Offshore seismic surveys are an advanced exploration technique used to locate potential oil and natural gas reserves hidden below the ocean floor.   They are used around the world without harm to marine mammals and other sea life.

Why are seismic surveys important?
The last surveys of the Atlantic OCS took place about 30 years ago. Since that time, technological advances have dramatically improved our ability to pinpoint likely reservoirs, which makes existing resource estimates in that area out of date.

Today, seismic surveys using modern technology produce sub-surface images which are much clearer than those from decades ago. New surveys using state-of-the-art techniques and technology would provide a better understanding of the oil and natural gas resource potential in the Atlantic OCS.


Do seismic surveys harm marine creatures?
Counter to what many environmental groups have said, seismic surveys do not cause harm to marine populations.  World-wide seismic surveying activity and scientific research related chiefly to marine mammals have shown no evidence that sound from seismic activities has resulted in physical or auditory injury to any marine mammal species. Likewise, there is no scientific evidence demonstrating biologically significant adverse impacts on marine mammal populations.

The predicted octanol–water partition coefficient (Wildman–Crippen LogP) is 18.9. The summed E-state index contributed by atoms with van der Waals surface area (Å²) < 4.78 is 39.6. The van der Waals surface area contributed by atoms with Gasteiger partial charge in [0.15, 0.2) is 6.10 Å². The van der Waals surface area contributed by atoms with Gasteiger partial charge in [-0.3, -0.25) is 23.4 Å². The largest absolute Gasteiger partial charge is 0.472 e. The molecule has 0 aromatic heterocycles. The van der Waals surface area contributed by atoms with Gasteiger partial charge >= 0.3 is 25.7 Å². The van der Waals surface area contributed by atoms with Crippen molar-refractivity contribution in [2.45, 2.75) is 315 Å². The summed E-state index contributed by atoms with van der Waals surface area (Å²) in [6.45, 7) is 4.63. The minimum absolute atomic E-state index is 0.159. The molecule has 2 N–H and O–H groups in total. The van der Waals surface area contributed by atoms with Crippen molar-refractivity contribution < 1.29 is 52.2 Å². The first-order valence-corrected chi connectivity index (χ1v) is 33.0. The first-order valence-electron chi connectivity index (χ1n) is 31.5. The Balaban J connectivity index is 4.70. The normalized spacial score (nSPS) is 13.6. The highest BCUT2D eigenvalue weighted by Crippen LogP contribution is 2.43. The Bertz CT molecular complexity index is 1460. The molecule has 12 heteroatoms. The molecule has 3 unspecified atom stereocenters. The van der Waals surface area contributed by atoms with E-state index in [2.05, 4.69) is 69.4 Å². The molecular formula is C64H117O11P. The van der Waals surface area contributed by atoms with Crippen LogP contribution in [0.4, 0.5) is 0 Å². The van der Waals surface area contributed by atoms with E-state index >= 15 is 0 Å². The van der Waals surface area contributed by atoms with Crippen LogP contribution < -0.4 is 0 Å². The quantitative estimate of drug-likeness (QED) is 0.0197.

As said by the Bureau of Ocean Energy Management (BOEM), seismic surveys in the Atlantic OCS “should not cause any deaths or injuries to the hearing of marine mammal[s] or sea turtles.”

Nevertheless, the industry implements mitigation measures to further reduce the negligible risk of harm to marine mammals. Mitigation measures are standard operating procedures designed to minimize impacts to marine life.

Trained marine mammal observers are onboard to watch for animals. Operations stop if a marine mammal enters an “exclusion zone” around the operation and are not restarted until the zone is allclear for at least 30 minutes.

When starting a seismic survey, operators use a rampup procedure that gradually increases the sound level being produced, allowing animals to leave the area if the sound level becomes uncomfortable.

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